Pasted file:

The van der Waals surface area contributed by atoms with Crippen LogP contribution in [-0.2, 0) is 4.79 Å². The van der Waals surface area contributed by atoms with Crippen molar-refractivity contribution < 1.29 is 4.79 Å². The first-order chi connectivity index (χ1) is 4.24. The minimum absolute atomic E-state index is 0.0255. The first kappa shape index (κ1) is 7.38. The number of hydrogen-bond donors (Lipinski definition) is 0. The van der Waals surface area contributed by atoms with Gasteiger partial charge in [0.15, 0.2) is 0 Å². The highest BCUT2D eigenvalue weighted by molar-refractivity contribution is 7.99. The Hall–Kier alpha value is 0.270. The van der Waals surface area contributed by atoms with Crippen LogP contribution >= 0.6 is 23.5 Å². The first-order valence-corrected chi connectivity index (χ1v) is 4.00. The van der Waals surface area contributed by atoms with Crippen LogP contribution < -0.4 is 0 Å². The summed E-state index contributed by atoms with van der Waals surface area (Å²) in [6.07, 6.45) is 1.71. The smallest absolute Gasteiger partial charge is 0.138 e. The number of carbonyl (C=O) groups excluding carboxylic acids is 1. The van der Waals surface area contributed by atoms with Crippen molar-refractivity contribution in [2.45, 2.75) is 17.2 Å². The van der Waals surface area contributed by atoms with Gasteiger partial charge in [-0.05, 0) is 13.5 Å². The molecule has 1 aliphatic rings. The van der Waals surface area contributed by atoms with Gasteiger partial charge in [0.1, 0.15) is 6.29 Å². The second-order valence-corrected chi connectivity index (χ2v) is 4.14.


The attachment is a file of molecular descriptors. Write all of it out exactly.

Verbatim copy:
The van der Waals surface area contributed by atoms with Crippen LogP contribution in [-0.2, 0) is 4.79 Å². The van der Waals surface area contributed by atoms with Crippen molar-refractivity contribution < 1.29 is 4.79 Å². The first-order chi connectivity index (χ1) is 4.24. The minimum absolute atomic E-state index is 0.0255. The first kappa shape index (κ1) is 7.38. The number of hydrogen-bond donors (Lipinski definition) is 0. The van der Waals surface area contributed by atoms with Gasteiger partial charge in [0.15, 0.2) is 0 Å². The highest BCUT2D eigenvalue weighted by molar-refractivity contribution is 7.99. The Hall–Kier alpha value is 0.270. The van der Waals surface area contributed by atoms with Crippen LogP contribution >= 0.6 is 23.5 Å². The first-order valence-corrected chi connectivity index (χ1v) is 4.00. The van der Waals surface area contributed by atoms with Crippen LogP contribution < -0.4 is 0 Å². The summed E-state index contributed by atoms with van der Waals surface area (Å²) in [6.07, 6.45) is 1.71. The smallest absolute Gasteiger partial charge is 0.138 e. The number of carbonyl (C=O) groups excluding carboxylic acids is 1. The van der Waals surface area contributed by atoms with Crippen molar-refractivity contribution in [2.45, 2.75) is 17.2 Å². The van der Waals surface area contributed by atoms with Gasteiger partial charge in [-0.05, 0) is 13.5 Å². The molecule has 1 aliphatic rings. The van der Waals surface area contributed by atoms with Gasteiger partial charge in [0.1, 0.15) is 6.29 Å². The second-order valence-corrected chi connectivity index (χ2v) is 4.14.